Canadian Forest Service Publications

Effects of post-windthrow salvage logging on microsites, plant composition and regeneration. 2014. Waldron, K.; Ruel, J.-C.; Gauthier, S.; De Grandpré, L.; Peterson, C.J. Appl. Veg. Sci. 17:323-337.

Year: 2014

Available from: Laurentian Forestry Centre

Catalog ID: 35392

Language: English

CFS Availability: PDF (request by e-mail)

Available from the Journal's Web site.
DOI: 10.1111/avsc.12061

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Abstract

Question: How does windthrow influence plant diversity and composition as well as regeneration and microsite characteristics? What are the consequences of post-windthrow salvage logging on these key attributes?

Location: Eastern black spruce–moss forest, Quebec, Canada.

Methods: A total of 92 plots were sampled, each with a radius of 11.28 m; 49 of these plots were salvaged while 43 were unsalvaged. Regeneration density, plant diversity and seedbeds were characterized. We tested the effect ofmicrotopography and windthrow severity on species richness and Shannon diversity index for salvaged and unsalvaged windthrows using a mixed model. Partial redundancy analysis (RDA) determinedwhich environmental and stand characteristics weremost important in explaining differences in plant species and forest floor types among the treatments. The effects of treatments (salvaged and unsalvaged windthrows), microtopography attributes, windthrow severity and regeneration species on seedling and sapling abundance were tested using a linear mixedmodel.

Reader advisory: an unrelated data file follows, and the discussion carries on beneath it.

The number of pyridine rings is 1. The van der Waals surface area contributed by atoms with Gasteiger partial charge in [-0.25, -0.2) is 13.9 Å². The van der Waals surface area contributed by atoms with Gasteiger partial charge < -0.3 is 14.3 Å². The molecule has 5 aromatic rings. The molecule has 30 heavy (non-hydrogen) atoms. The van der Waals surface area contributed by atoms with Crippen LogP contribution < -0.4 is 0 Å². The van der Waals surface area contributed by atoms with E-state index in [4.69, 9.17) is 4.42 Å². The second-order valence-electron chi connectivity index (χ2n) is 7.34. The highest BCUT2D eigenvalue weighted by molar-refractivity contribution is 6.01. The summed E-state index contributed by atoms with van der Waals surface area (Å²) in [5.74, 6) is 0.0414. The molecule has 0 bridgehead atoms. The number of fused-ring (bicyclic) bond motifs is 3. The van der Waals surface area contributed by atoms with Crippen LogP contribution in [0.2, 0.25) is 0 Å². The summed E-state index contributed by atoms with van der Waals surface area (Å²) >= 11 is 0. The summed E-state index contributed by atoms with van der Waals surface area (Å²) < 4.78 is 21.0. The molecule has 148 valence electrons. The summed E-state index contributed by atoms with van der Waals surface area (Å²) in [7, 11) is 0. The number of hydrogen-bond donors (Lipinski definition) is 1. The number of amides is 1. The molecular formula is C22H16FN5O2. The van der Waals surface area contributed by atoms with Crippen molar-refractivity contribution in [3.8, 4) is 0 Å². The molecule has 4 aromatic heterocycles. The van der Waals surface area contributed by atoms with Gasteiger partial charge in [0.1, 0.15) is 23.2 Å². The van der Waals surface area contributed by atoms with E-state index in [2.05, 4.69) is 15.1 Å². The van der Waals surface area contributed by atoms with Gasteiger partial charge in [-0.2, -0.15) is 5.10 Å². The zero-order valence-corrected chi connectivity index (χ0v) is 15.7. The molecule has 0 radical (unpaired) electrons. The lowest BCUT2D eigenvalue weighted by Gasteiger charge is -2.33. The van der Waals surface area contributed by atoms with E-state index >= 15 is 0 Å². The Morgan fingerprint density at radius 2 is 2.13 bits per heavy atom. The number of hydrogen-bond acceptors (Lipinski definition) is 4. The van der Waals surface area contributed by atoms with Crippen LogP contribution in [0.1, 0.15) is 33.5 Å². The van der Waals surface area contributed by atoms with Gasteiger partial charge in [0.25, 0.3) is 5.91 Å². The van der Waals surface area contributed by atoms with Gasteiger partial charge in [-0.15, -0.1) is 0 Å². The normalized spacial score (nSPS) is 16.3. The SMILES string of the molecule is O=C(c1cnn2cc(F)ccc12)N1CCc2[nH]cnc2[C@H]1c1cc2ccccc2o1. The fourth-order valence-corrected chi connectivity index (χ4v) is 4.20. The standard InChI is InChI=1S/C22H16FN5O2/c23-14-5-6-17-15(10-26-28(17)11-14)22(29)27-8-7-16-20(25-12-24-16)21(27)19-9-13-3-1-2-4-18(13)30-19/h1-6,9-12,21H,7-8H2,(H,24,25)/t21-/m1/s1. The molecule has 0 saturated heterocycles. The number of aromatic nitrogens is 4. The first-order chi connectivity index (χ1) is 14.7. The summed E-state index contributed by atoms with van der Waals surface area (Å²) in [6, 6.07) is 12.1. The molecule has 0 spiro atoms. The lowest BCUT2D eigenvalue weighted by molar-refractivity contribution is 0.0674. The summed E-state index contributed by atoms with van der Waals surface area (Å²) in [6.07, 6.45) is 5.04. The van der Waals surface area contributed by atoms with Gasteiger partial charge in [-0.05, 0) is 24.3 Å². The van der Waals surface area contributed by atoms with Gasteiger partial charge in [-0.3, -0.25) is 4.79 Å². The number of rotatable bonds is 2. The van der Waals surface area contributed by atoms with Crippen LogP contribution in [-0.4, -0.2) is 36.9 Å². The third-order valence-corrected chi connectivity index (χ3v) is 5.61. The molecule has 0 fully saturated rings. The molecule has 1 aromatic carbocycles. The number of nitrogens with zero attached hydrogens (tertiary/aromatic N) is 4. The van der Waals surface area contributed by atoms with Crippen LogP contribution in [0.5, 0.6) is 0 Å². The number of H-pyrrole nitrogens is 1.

Results: Salvagedwindthrow,with a large proportion of skid trails, deadmosses and Sphagnum, had a lower degree of seedbed heterogeneity. Also, some understorey species present in the unsalvaged ecosystem were absent from the salvaged windthrow. Sphagnum and other moss species were clearly associated with the unsalvaged treatment. White birches were positively associated with moundmicrotopography in the unsalvaged windthrow.

Conclusion: From an ecosystem-based forest management perspective, natural post-windthrow understorey conditions and microsite heterogeneity can be in part maintained in salvaged cut blocks by incorporating retention patches that include downed and standing dead wood and living trees of diverse sizes. These steps should favour plant regeneration and augment diversity for salvage logging after wind disturbance.

Plain Language Summary

Windthrows are natural disturbances caused by wind. Windfallen trees can be harvested in certain situations. The researchers evaluated the impact of this operation in black spruce-moss stands in eastern Quebec. More specifically, they studied its effect on plant diversity, regeneration density and the quality of seedbeds for germination.

Since the harvested timber must be removed, harvesting fallen trees creates multiple skid trails. The creation of these trails destroys mosses and sphagnum and reduces the heterogeneity of seedbeds. In addition, the researchers found that the act of working in the forest decreases the diversity of understory vegetation.

To ensure that forest operations mimic natural processes as much as possible (ecosystem-based forest management), the researchers recommend that the planning of post-windthrow operations should include leaving portions of land intact. These patches would contain areas with favourable conditions for regeneration and would contribute to maintaining plant diversity.

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